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Work It !

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Work It !

How to Get Ahead, Save Your Ass, and Land a Job in Any Economy

Simon & Schuster,

15 min read
10 take-aways
Text available

What's inside?

If you are job hunting in these competitive times, just one strategy isn’t enough — use every weapon you can muster.

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Allison Hemming, who heads an interim workforce agency, discusses strategies you can use to get employed. She focuses primarily on entry level jobs and directs her advice to younger workers, especially those affected by the tight job market (hence the sassy, but unnecessarily tacky, sub-title). However, the basics of her technique can be applied by most job seekers. Hemming writes with an authoritative air, using a casual style to appeal to younger, hip workers, although her job hunting principles sound fairly basic. Note the book’s tips on techniques to avoid and alternate techniques to pursue. She suggests niche searches on the Internet, targeted resumes and extensive networking. It’s not very flashy but, nowadays, as job hunting increasingly becomes an extreme competitive sport, recommends taking all the solid advice you can get.


Many Jobs, Many Strategies

In today’s economy, most workers can expect to have many different jobs with many different companies. On the average, employees in the United States in the early twenty-first century will change jobs ten times or more and will have at least three different types of careers, based on statistics from the U.S. Bureau of Labor.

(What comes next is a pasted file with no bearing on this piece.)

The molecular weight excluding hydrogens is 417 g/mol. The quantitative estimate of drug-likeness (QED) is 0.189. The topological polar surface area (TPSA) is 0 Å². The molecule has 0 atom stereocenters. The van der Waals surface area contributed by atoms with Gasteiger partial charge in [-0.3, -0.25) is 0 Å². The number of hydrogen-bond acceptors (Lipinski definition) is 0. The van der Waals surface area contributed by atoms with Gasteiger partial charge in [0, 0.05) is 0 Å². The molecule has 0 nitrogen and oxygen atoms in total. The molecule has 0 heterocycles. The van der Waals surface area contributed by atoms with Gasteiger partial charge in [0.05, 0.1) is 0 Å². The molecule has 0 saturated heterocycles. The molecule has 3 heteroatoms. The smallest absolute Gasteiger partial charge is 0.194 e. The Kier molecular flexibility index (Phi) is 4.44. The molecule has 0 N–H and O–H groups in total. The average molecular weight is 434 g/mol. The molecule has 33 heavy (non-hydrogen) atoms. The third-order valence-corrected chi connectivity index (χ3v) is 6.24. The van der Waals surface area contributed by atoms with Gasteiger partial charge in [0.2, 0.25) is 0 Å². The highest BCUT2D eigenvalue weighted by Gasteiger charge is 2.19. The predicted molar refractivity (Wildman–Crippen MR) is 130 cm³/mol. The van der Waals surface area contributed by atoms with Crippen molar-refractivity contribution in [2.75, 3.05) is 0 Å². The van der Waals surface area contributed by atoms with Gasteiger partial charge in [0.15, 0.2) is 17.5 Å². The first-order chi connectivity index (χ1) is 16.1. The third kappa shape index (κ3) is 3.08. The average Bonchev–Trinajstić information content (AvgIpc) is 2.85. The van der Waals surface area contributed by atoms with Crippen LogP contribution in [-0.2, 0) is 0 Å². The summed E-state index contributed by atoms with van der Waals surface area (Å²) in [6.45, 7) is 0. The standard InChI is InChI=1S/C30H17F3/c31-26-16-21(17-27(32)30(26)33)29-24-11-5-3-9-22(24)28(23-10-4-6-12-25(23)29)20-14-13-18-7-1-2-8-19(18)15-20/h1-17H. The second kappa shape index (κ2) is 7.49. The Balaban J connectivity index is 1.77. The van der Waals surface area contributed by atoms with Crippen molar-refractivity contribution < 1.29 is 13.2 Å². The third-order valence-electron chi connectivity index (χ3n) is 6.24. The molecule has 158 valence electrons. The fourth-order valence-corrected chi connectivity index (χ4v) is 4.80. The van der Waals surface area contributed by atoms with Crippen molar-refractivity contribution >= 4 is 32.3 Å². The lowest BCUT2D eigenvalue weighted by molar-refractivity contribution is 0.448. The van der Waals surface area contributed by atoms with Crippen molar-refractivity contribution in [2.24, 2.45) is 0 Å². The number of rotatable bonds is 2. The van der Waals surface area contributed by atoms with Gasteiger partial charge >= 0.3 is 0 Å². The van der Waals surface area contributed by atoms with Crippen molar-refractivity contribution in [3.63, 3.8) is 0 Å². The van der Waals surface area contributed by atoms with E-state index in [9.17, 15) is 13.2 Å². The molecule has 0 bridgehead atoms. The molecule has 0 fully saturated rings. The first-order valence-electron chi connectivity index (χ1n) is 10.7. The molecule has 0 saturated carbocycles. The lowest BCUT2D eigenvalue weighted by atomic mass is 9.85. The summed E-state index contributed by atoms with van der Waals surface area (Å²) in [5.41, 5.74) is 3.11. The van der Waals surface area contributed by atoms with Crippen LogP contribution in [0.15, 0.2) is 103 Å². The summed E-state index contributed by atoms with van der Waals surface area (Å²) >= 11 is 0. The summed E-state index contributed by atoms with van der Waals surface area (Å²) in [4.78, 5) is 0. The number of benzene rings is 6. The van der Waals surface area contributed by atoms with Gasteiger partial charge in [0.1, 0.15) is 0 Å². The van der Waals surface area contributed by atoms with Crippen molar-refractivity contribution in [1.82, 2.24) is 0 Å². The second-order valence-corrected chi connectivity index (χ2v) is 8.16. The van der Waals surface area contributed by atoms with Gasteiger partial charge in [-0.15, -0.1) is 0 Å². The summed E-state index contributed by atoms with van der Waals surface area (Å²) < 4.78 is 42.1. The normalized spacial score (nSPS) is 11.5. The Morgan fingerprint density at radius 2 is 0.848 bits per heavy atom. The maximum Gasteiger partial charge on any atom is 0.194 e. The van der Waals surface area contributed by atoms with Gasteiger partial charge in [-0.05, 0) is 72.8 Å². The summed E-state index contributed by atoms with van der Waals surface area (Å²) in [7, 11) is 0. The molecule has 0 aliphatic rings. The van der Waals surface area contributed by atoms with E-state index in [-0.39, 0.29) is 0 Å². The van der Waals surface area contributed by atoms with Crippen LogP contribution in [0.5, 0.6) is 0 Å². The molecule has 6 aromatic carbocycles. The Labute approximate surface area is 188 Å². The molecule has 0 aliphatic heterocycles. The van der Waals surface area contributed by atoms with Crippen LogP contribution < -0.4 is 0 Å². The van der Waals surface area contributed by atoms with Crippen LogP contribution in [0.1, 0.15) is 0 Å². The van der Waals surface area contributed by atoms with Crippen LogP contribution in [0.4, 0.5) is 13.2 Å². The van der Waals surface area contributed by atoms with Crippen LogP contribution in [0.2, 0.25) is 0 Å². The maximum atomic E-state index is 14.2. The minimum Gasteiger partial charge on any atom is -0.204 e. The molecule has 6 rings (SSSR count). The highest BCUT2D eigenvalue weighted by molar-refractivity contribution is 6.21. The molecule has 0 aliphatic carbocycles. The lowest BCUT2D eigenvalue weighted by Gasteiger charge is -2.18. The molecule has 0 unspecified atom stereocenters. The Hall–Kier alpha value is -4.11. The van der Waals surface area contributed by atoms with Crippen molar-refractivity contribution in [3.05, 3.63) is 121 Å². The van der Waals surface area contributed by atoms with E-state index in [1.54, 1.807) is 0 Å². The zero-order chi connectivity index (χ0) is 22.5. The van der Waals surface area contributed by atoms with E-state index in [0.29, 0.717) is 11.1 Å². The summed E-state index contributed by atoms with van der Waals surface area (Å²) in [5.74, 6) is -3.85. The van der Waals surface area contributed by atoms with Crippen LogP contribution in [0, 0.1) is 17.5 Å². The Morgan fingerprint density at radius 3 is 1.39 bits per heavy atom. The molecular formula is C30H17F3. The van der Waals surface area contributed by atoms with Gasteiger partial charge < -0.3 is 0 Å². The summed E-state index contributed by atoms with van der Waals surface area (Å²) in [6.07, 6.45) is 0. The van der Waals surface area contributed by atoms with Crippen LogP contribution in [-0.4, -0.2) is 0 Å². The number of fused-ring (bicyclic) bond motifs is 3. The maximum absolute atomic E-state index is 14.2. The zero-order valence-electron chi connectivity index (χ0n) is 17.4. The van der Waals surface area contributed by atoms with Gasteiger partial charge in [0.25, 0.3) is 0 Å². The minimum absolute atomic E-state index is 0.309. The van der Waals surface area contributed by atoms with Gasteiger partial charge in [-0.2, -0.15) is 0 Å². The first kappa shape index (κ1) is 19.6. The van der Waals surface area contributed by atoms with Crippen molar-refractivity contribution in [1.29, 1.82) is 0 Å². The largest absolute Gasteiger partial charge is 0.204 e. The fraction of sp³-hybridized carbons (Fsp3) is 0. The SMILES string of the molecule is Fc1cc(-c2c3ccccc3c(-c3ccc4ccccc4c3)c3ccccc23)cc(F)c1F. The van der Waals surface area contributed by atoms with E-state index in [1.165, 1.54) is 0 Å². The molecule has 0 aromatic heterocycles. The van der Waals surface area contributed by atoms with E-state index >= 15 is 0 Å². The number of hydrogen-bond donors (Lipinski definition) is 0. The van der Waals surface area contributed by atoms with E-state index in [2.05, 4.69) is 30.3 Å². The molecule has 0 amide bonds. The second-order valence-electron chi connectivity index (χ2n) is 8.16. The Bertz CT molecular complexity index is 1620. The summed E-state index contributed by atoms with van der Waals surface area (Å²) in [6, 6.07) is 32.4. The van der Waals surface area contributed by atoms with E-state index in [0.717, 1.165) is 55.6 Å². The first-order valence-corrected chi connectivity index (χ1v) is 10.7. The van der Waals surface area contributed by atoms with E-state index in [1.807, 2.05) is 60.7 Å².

The best job hunters look every day. Don’t rely on a single strategy, such as Internet job boards. Instead, use a combination of approaches, including traditional job hunting strategies, such as building inside contacts, creating a personal network, presenting professional and tailored resumes, sending effective cover letters, prepping to give great interviews and following-up with thank you notes.

Wise Web Use

Regard the Internet simply as a supplement to your job hunt, and combine it with the "old-school" job hunting approaches. At the most, devote 25% of your time to using the Web, and the rest to traditional methods, such as showing up at business and industry events, contacting headhunters and getting to know your target companies’ current employees who may give you inside information, referrals or ...

About the Author

Allison Hemming is an established career authority who got her start with the world-famous Pink Slip Parties, a networking event for the recently downsized. Her commentary about career and workplace issues has been featured in the New York Times, The Wall Street Journal and USA Today, as well as on numerous TV programs. After beginning her career on Wall Street and spending some time in magazine publishing, Hemming founded The Hired Guns, a interim workforce company in Manhattan.

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